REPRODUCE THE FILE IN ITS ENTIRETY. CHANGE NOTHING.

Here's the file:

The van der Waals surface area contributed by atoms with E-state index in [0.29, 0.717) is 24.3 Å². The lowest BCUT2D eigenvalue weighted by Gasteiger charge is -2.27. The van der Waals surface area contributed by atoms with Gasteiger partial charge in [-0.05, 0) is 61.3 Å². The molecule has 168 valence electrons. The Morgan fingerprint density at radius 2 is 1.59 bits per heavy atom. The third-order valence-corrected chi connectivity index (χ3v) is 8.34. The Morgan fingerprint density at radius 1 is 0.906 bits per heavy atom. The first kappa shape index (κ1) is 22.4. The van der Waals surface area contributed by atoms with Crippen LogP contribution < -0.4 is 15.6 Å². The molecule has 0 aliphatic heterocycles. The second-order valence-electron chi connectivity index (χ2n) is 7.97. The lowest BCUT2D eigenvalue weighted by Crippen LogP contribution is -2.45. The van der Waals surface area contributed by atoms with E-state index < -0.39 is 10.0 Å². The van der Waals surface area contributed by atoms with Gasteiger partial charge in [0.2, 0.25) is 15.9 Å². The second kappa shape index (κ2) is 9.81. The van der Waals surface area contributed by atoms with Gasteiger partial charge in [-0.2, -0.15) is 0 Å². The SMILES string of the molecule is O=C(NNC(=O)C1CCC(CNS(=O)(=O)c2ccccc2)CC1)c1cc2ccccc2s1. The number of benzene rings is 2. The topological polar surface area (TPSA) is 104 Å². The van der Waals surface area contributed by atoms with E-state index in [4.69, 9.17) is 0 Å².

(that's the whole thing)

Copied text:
The van der Waals surface area contributed by atoms with E-state index in [0.29, 0.717) is 24.3 Å². The lowest BCUT2D eigenvalue weighted by Gasteiger charge is -2.27. The van der Waals surface area contributed by atoms with Gasteiger partial charge in [-0.05, 0) is 61.3 Å². The molecule has 168 valence electrons. The Morgan fingerprint density at radius 2 is 1.59 bits per heavy atom. The third-order valence-corrected chi connectivity index (χ3v) is 8.34. The Morgan fingerprint density at radius 1 is 0.906 bits per heavy atom. The first kappa shape index (κ1) is 22.4. The van der Waals surface area contributed by atoms with Crippen LogP contribution < -0.4 is 15.6 Å². The molecule has 0 aliphatic heterocycles. The second-order valence-electron chi connectivity index (χ2n) is 7.97. The lowest BCUT2D eigenvalue weighted by Crippen LogP contribution is -2.45. The van der Waals surface area contributed by atoms with E-state index < -0.39 is 10.0 Å². The van der Waals surface area contributed by atoms with Gasteiger partial charge in [0.2, 0.25) is 15.9 Å². The second kappa shape index (κ2) is 9.81. The van der Waals surface area contributed by atoms with Gasteiger partial charge in [-0.2, -0.15) is 0 Å². The SMILES string of the molecule is O=C(NNC(=O)C1CCC(CNS(=O)(=O)c2ccccc2)CC1)c1cc2ccccc2s1. The number of benzene rings is 2. The topological polar surface area (TPSA) is 104 Å². The van der Waals surface area contributed by atoms with E-state index in [4.69, 9.17) is 0 Å².